Firstly, Michael points out that the current president is very different from his predecessors. “Now we have Duterte; a solid, non-corrupt, authentic, and lively person.” The student explains that Duterte dares “to do things which all Philippines wanted, but which no president had yet done”. Unlike the previous incumbent Benigo Aquino, who focused on the economy, road services and developing infrastructure, Michael claims that Duterte “pointed out the government’s failings, rather than covering them up. He developed a solid programme.” In doing this, he sought to improve the quality of life for citizens, and took their needs into account. For example, he wanted to create a society where citizens would no longer be afraid to walk the streets at night. “He has a different approach. Personally, I can feel the change”, adds Michael.

As for the question of the “War on Drugs”, Michael has allowed us a more nuanced look at the claims made in Western newspapers. “I don’t think that Duterte is the sort of person who wants to kill innocent people. The killings that have taken place are effects of Duterte’s presidency. Many criminals have benefited from his election. When they kill innocent people, they claim that their actions are justified because they are killing drug barons.” According to Michael, Duterte has simply started off a trend which he is no longer capable of controlling. Michael finishes with this phrase; “hate breeds hate”.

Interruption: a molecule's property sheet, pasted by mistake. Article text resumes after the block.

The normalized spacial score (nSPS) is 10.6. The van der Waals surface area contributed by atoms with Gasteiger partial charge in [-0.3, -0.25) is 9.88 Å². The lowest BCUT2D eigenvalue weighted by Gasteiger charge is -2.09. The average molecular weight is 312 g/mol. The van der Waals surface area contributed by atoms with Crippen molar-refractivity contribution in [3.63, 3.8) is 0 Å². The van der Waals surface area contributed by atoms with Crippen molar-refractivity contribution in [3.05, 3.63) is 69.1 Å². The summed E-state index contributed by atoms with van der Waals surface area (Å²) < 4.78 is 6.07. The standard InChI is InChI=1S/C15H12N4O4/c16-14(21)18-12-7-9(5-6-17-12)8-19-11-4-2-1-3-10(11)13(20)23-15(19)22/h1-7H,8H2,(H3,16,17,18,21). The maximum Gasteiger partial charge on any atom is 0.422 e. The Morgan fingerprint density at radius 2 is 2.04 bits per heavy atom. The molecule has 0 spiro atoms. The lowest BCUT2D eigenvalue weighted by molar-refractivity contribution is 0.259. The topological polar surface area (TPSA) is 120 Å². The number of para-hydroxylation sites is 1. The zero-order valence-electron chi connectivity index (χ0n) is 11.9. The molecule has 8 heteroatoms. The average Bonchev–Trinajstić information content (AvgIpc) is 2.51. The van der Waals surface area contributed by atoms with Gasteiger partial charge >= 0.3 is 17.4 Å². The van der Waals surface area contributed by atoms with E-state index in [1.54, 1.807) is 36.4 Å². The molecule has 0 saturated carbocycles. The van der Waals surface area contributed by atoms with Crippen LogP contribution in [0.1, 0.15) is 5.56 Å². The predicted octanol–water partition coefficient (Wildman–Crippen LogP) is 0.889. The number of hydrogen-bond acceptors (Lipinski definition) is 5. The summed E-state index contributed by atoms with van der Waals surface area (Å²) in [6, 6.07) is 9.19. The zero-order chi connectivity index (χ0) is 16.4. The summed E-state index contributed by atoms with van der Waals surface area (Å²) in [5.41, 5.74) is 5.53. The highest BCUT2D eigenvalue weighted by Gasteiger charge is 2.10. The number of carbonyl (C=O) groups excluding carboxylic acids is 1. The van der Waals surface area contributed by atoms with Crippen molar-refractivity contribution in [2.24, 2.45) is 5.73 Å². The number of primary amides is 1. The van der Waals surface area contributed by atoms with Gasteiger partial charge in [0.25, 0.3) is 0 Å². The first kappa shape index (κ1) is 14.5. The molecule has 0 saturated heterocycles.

A new way of governing?

On the subject of the murders committed by the police, the young Philippine is clear; “obviously, I condemn these actions, because I am in favour of peace, and because I believe in human rights. I don’t support the killing of innocent people”. He qualifies this by saying that Duterte has taken it upon himself to deal with the drug problem, an issue which no previous President had been capable of tackling. “From the moment he made this decision, was it possible that there would be no victims? If you could say that it was possible, then I would tell you that Duterte was unfit to be President. However, whatever the state of things, I realise that there will be victims”.

Duterte’s election poses questions on the future of the Philippines. Democracy in the country is still in its infancy, having been established in 1986 after the fall of Ferdinand Marcos’ dictatorship. Will Duterte’s intense populism set a trend towards a new way of governing, or will it plunge the country into tyranny once again? Duterte’s motion towards reinstating the death penalty will probably be an indicator of the answer in the near future.